Sunday, May 17, 2009

The tennis brunch

Madame and I had been threatening to do this for a while. We finally got it together.

The menu was pretty simple – mimosas, peppers stuffed with tomatoes, chiles, olives, capers (see here) together with some eggs cooked with fontina/black truffles and prosciutto/parmesan. Since the link describes the stuffed peppers, I won't bother to expound on those here.

The egg dishes were adapted from something we saw on the food network a couple of weeks ago. I think it was the "Hearty Boys."

Ingredients (makes 24 individual servings)

48 Wonton wrappers

2Oz butter melted

24 eggs

Salt and pepper to taste.

Filling 1 – Fontina Cheese and Black truffles

2 oz Fontina cheese cut into 36 small cubes

12 thinly shaved black truffle slices

Filling 2 – Prosciutto and Parmesan

2 Oz thinly sliced prosciutto shredded finely

2 Oz Parmesan cheese

24 strips roasted red pepper


Melt the butter in a small bowl. Prepare 2 12 muffin pans as follows:

  • Brush each indentation with melted butter
  • Lay one wonton in the indentation with the corners sticking up
  • Brush the wonton with more melted butter
  • Lay another wonton on top of the first, but rotated 90 degrees – making 8 points
  • Brush the second wontons with melted butter.

For the fontina dish, place 3 small cubes of fontina in the wontons. For the prosciutto version place a small amount of prosciutto in the wontons. Into each indentation, break one large egg. Top with a thin slice of truffle (fontina dish, finely grated parmesan for the other dish). Place a little roasted red pepper on the prosciutto dish.

Bake the eggs in their pans for a total of 14 minutes at 375. Rotate the pans top to bottom and front to back at 7 minutes.

Serve nestled on a bed of spring greens .

Friday, May 8, 2009

Producers' Picnic 2009

We did the annual producers' picnic for Madame's students last weekend. Because I can't leave well enough alone, I tried a new trick for the burgers. This time I did the seasonings ahead of time. Because mushrooms complement beef so well (it's an umami thing), i thought it would be interesting to add some dried mushrooms to the ground beef, so here's what I did.


10 lb 85% lean ground beef. This was a mixture of chuck and sirloin

4 Oz. ground dried wild mushrooms (porcini, wood ears, shiitake, morels, hen of the woods)

2T Kosher Salt

2T finely ground black pepper

2T garlic powder


Using your hands, gently combine all the ingredients. Beware the mixture is cold and you may need to stop to warm your hands a couple of times. Take care not to compress the meat - if you do the burgers will become too dense and not very juicy.

Form the meat into 5 - 5.5 oz patties, making a small indentation in one side with your thumb. This allows them to stay flat while you grill them. Grill about 4 mins/side. Serve with usual condiments.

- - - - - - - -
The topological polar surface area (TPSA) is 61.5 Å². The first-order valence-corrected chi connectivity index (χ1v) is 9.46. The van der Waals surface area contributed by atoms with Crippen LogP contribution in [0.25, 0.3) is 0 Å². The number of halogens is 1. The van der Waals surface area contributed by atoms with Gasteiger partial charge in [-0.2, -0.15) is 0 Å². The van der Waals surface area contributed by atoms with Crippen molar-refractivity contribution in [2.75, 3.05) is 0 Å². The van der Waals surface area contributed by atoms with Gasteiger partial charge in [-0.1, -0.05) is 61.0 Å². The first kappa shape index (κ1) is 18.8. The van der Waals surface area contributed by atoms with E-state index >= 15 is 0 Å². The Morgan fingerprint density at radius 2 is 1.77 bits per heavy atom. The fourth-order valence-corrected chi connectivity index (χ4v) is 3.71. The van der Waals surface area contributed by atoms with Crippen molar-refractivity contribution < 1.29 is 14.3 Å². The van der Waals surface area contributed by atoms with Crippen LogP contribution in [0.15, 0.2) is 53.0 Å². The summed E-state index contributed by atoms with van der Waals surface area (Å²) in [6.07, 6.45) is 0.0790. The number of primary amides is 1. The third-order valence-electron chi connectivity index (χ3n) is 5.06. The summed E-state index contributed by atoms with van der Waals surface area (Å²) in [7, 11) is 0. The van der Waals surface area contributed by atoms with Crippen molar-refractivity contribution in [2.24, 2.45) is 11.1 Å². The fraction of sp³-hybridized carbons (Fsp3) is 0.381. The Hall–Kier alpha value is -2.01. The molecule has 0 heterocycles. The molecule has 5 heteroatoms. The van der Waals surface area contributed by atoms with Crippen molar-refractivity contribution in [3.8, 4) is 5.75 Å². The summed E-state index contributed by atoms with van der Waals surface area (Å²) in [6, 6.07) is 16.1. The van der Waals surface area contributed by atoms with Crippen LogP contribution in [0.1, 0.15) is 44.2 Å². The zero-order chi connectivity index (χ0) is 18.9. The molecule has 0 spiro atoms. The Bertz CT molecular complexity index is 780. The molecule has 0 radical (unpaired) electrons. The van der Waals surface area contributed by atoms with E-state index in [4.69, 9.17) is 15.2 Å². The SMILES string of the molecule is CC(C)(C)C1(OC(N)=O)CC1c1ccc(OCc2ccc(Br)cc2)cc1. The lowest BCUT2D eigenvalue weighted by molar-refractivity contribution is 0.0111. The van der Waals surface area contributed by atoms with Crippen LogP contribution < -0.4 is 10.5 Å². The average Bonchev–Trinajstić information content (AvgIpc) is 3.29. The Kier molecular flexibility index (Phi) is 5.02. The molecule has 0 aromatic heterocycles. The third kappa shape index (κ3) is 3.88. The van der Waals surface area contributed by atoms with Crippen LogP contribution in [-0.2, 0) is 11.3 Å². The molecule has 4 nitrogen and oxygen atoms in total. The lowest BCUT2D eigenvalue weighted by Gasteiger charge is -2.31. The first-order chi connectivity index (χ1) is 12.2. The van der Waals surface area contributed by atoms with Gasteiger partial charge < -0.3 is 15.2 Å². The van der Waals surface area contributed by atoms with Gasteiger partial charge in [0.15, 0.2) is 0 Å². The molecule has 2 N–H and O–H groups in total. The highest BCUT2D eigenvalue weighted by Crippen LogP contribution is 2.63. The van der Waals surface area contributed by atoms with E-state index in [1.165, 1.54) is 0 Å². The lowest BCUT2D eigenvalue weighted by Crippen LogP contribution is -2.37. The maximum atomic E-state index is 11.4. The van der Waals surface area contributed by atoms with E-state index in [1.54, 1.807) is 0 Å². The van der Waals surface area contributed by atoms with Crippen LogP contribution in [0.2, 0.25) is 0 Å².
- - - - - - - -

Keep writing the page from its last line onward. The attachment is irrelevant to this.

Thursday, May 7, 2009

The Pizza Dough

I have had several people ask me about this, so here goes. It has been a bit of an experiment. I used the same basic method as I use for ciabatta, but have adjusted the water down considerably (to 70% hydration).

This recipe introduces the concept of a starter – or biga. The The elapsed time is very long (20+ hours) because of the development of the biga.

The biga rests for 9-17 hours, most of the time in the refrigerator.


Starter (biga)



U.S. Weight

Metric Weight

Bakers' Percentage

Water (Tepid)

1/3 Cup

2.3 oz



Instant yeast

½ t

0.1 oz

2 g


Bread Flour

2/3 Cup

3.5 oz

100 g



Bread Dough



U.S. Weight

Metric Weight

Bakers' Percentage


1 Cup (approx.)

5.9 oz

167 g


Water (tepid)

1 1/2 Cups

12 oz

350 g


Instant yeast

1 1/2 t

0.3 oz

8 g


Bread flour

3 ¼ cups

17.6 oz

500 g


Kosher salt

1 ½ tsp

0.4 oz




Note the overall hydration percentage is hard to gauge because the biga itself has both flour and water in different proportions to the dough. The biga recipe makes just enough for the overall bread recipe.


The biga

Pour the water into a small mixing bowl and add the yeast. Leave to sit for a minute and then stir in the flour until a dough just forms. Scrape the dough out and knead for a couple of minutes to work the flour in. It will not be fully kneaded, nor perfectly smooth. Spray the bowl lightly with PAM and replace the dough. Cover with plastic wrap and let stand for 1 hour. Place into the refrigerator and leave for 8-16 hours until ready to use.

Mix the dough

Remove the biga from the refrigerator and uncover it. Scrape it into a large bowl (ideally the mixing bowl from your stand mixer) and pour the water over it. Break it up into clumps with a spatula. Add the yeast and leave for 1 minute. Add the flour and stir with the spatula until incorporated. Sprinkle the salt onto the surface and proceed to the next step.


With the dough hook, mix the dough on medium speed (6-8) for 13-15 minutes. Periodically stop the mixer and scrape down the dough.


Transfer the dough to an oiled box or bowl. Leave to ferment until tripled in volume (typically 3-4 hours).

Monday, May 4, 2009

Mystery Pizza Ingredients

Last Friday my good friend Gary McCants came by for lunch. I had promised him pizza and he accepted all too quickly. I typically make thin crust pizzas baked on stones on the grill outside. These were no exception. I had wanted to try a potato pizza for a while and this provided the perfect opportunity. I had some dried mushrooms on hand too, rosemary growing in the garden, some nice olive oil and sea salt in large crystals.

So, I reconstituted the mushrooms (they were porcini, wood ears, morels, shiitake) by soaking in boiling water. Par boiled some new potatoes (Yukon Gold) in their skins and tossed the dough into a nice thin crust. Added the potatoes sliced thinly, the rosemary, the mushrooms, some good Extra Virgin olive oil, sea salt and fontina cheese. Bake for about 3 minutes in very hot oven (about 650F) and serve immediately.

Magic – with good beer and excellent company